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pre-poffeffions,) that we have been all mistaken as to the merits and author of this play. It is fcarce neceffary to obferve that the perfon exempted from thefe fufpicions is Mr. Capell, who delivers his opinion concerning Titus Andronicus in the following words: "To the editor's eye, [i. e. his own,] Shakspeare ftands confefs'd: the third Act in particular may be read with admiration even by the most delicate; who, if they are not without feelings, may chance to find themselves touch'd by it with fuch paffions as tragedy fhould excite, that is,-terror and pity." It were injuftice not to remark, that the grand and pathetick circumftances in this third Act, which we are told cannot fail to excite fuch vehement emotions, are as follows:-Titus lies down in the dirt.-Aaron chops off his hand.-Saturninus fends him the heads of his two fons, and his own hand again, for a prefent. His heroick brother Marcus kills a fly.
Br. Capell may likewife claim the honour of having produced the new argument which Dr. Farmer mentions in a preceding note. MALONE.
I agree with fuch of the commentators as think that Shakspeare had no hand in this abominable tragedy; and confider the correctness with which it is printed, as a kind of collateral proof that he had not. The genuine works of Shakspeare have been handed down to us in a more depraved ftate than thofe of any other contemporary writer; which was partly owing to the obfcurity of his hand-writing, which appears from the fac-fimile prefixed to this edition, to have been fcarcely legible, and partly to his total neglect of them when committed to the prefs. And it is not to be fuppofed, that he should have taken more pains about the publication of this horrid performance, than he did in that of his nobleft productions. M. MASON.
The reader may poffibly exprefs fome furprize on being told that Titus Andronicus was revived at Lincoln's Inn Fields, 21ft of Dec. 1720. The receipt of the house was only 351. 16s. 6d. It was acted again at the fame theatre 19th of March, 1724, for the benefit of Mr. Quin. Receipt in money 801. 6s. 6d. tickets 641. 14s.-1451. Os. 6d.
The characters as follow:-Aaron, Mr. Quin; Titus, Mr. Boheme; Saturninus, Mr. Leigh; Baffianus, Mr. Walker; Lucius, Mr. Ryan; Marcus, Mr. Ogden; Demetrius, Mr. Digges; Chiron, Mr. Ward; Tamora, Mrs. Egleton; Lavinia, Mrs. Sterling.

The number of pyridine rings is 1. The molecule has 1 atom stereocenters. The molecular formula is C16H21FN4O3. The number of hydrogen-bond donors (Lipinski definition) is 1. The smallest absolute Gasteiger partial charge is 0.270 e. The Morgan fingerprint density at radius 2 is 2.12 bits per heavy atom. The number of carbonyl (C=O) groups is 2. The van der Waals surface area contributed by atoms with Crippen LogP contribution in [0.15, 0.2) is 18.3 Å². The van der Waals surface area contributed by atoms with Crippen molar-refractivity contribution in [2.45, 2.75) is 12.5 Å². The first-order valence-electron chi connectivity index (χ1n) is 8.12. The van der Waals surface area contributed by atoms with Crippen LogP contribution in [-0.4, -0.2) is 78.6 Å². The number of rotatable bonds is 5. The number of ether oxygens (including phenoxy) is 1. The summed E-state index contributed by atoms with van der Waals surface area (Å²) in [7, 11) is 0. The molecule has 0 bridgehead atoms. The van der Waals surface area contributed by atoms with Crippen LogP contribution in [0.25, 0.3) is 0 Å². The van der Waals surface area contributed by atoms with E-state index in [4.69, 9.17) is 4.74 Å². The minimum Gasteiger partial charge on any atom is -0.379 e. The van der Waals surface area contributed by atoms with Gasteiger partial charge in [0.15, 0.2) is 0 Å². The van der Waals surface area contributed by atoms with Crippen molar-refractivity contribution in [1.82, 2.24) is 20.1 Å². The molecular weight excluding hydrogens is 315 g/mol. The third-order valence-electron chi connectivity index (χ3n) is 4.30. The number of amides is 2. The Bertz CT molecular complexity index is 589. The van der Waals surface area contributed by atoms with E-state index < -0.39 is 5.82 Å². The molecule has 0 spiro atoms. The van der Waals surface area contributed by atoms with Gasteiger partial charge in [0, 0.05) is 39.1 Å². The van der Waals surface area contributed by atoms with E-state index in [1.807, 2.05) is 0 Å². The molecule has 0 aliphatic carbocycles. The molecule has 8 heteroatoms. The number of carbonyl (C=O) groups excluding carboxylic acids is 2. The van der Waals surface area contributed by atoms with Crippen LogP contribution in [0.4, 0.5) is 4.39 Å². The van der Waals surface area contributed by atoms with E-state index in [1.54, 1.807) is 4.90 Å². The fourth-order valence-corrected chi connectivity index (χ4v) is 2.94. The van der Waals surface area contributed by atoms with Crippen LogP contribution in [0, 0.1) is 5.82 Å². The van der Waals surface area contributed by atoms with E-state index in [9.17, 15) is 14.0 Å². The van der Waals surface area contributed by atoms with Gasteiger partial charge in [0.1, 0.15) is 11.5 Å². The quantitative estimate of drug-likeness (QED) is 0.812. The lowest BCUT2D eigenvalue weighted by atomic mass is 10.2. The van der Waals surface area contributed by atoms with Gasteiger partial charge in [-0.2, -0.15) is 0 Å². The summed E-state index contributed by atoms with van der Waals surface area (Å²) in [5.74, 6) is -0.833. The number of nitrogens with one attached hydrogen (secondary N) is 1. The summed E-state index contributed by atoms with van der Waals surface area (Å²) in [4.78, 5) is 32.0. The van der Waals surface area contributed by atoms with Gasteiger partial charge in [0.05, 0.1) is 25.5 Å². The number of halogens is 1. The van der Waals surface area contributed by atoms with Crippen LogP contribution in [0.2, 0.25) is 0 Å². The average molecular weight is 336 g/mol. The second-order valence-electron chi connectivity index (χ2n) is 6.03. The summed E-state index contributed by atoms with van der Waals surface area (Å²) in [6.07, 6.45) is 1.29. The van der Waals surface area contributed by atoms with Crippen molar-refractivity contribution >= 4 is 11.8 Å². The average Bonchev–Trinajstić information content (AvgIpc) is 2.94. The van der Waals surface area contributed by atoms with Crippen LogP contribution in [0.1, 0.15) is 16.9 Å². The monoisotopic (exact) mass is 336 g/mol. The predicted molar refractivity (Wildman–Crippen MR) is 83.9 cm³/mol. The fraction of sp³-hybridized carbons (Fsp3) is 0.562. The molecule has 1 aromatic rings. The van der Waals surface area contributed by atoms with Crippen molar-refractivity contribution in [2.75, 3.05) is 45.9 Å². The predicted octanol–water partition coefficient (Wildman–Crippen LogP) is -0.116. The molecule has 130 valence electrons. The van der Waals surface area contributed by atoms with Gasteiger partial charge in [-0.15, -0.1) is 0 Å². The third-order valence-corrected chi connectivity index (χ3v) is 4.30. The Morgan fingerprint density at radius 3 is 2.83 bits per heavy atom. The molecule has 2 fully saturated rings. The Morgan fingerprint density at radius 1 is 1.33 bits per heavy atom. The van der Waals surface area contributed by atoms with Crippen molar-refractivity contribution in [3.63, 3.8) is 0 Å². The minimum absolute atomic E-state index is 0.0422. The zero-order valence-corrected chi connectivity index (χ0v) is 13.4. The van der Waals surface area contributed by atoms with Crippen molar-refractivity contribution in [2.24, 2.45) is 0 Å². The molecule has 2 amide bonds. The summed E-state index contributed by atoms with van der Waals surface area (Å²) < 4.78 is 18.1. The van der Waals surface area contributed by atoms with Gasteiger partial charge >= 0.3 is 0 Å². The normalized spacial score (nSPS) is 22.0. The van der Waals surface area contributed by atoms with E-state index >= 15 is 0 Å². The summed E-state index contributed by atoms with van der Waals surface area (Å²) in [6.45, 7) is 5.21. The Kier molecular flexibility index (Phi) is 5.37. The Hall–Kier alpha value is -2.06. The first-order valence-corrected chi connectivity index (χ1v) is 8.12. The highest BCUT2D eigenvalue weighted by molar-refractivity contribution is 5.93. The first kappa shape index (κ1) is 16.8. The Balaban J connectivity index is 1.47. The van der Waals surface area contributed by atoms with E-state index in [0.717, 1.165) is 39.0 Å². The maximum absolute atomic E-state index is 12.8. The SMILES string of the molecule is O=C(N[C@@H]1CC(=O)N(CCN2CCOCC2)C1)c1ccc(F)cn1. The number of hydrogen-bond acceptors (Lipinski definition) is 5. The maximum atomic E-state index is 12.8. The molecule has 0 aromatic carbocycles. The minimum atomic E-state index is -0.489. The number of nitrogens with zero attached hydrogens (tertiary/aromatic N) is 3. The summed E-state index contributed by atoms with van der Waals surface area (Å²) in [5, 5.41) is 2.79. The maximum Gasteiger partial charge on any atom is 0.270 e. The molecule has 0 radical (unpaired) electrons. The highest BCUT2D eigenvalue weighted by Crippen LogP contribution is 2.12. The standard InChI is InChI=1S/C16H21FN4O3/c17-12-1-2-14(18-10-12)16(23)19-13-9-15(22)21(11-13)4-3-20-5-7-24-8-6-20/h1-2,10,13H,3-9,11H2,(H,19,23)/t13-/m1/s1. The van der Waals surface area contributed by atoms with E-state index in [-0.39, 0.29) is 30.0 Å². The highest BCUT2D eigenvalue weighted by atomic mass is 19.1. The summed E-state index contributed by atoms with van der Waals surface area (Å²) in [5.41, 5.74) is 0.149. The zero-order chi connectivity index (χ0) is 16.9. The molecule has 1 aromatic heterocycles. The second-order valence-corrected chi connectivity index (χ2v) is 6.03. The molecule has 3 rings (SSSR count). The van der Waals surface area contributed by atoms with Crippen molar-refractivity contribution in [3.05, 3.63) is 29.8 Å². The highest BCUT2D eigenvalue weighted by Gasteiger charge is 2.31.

Again, on the 25th of April, for the benefit of Mr. Hurst, a dramatick writer. Receipt in money 181. 2s. tickets 171. 3s.351. 5s. REED.
PERICLES, PRINCE OF TYRE.] The story on which this play is formed, is of great antiquity. It is found in a book, once very popular, entitled Gefta Romanorum, which is fuppofed by Mr. Tyrwhitt, the learned editor of The Canterbury Tales of Chaucer, 1775, to have been written five hundred years ago. The earlieft impreffion of that work (which I have feen) was printed in 1488;* in that edition the hiftory of Appolonius King of Tyre makes the 153d chapter. It is likewife related by Gower in his Confeffio Amantis, Lib. VIII. p. 175-185, edit. 1554. The Rev. Dr. Farmer has in his poffeffion a fragment of a MS. poem on the fame fubject, which appears, from the hand-writing and the metre, to be more ancient than Gower. The reader will find an extract from it at the end of the play. There is alfo an ancient romance on this fubject, called Kyng Appolyn of Thyre, tranflated from the French by Robert Copland, and printed by Wynkyn de Wotde in 1510. In 1576 William Howe had a licence for printing The most excellent, pleafant, and variable Hiftorie of the ftrange Adventures of Prince Appolonius, Lucine his wyfe, and Tharfa his daughter. The author of Pericles having introduced Gower in his piece, it is reasonable to suppose that he chiefly followed the work of that poet. It is obfervable, that the hero of this tale is, in Gower's poem, as in the prefent play, called Prince of Tyre; in the Gefta Romanorum, and Copland's profe Romance, he is entitled King. Moft of the incidents of the play are found in the Conf. Amant. and a few of Gower's expreffions are occafionally borrowed. However, I
think it is not unlikely, that there may have been (though I have not met with it) an early profe tranflation of this popular story, from the Geft. Roman. in which the name of Appolonius was changed to Pericles; to which, likewife, the author of this drama may have been indebted. In 1607 was published at London, by Valentine Sims, "The patterne of painful adventures, containing the moft excellent, pleasant, and variable Hiftorie of the ftrange Accidents that befell unto Prince Appolonius, the lady Lucina his wife, and Tharfia his daughter, wherein the uncertaintie of this world and the fickle ftate of man's life are lively defcribed. Translated into English by T. Twine, Gent." I have never seen the book, but it was without doubt a re-publication of that published by W. Howe in 1576.
Pericles was entered on the Stationers' books, May 2, 1608, by Edward Blount, one of the printers of the first folio edition of Shakspeare's plays; but it did not appear in print till the following year, and then it was published not by Blount, but by
* There are feveral editions of the Gesta Romanorum before 1488.